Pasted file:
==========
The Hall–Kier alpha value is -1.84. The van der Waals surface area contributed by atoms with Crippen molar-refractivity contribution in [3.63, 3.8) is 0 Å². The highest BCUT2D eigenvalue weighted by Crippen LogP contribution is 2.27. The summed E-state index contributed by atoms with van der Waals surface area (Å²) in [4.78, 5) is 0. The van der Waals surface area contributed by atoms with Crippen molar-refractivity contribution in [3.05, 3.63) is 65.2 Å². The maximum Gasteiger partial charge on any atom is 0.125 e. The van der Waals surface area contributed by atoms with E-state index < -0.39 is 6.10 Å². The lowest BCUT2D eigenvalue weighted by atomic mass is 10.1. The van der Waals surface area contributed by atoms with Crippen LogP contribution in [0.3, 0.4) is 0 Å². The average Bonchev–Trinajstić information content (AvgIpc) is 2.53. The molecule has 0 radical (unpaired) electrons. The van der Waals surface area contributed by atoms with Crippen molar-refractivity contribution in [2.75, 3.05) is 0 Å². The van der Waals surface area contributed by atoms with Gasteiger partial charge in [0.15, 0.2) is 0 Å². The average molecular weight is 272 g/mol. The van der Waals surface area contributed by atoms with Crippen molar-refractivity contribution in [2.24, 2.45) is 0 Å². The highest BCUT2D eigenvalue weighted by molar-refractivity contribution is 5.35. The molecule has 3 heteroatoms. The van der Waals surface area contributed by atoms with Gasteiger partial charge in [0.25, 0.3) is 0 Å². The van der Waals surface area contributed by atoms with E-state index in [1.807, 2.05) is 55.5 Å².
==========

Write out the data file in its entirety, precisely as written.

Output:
The Hall–Kier alpha value is -1.84. The van der Waals surface area contributed by atoms with Crippen molar-refractivity contribution in [3.63, 3.8) is 0 Å². The highest BCUT2D eigenvalue weighted by Crippen LogP contribution is 2.27. The summed E-state index contributed by atoms with van der Waals surface area (Å²) in [4.78, 5) is 0. The van der Waals surface area contributed by atoms with Crippen molar-refractivity contribution in [3.05, 3.63) is 65.2 Å². The maximum Gasteiger partial charge on any atom is 0.125 e. The van der Waals surface area contributed by atoms with E-state index < -0.39 is 6.10 Å². The lowest BCUT2D eigenvalue weighted by atomic mass is 10.1. The van der Waals surface area contributed by atoms with Crippen LogP contribution in [0.3, 0.4) is 0 Å². The average Bonchev–Trinajstić information content (AvgIpc) is 2.53. The molecule has 0 radical (unpaired) electrons. The van der Waals surface area contributed by atoms with Crippen molar-refractivity contribution in [2.75, 3.05) is 0 Å². The van der Waals surface area contributed by atoms with Gasteiger partial charge in [0.15, 0.2) is 0 Å². The average molecular weight is 272 g/mol. The van der Waals surface area contributed by atoms with Crippen molar-refractivity contribution in [2.24, 2.45) is 0 Å². The highest BCUT2D eigenvalue weighted by molar-refractivity contribution is 5.35. The molecule has 3 heteroatoms. The van der Waals surface area contributed by atoms with Gasteiger partial charge in [0.25, 0.3) is 0 Å². The van der Waals surface area contributed by atoms with E-state index in [1.807, 2.05) is 55.5 Å².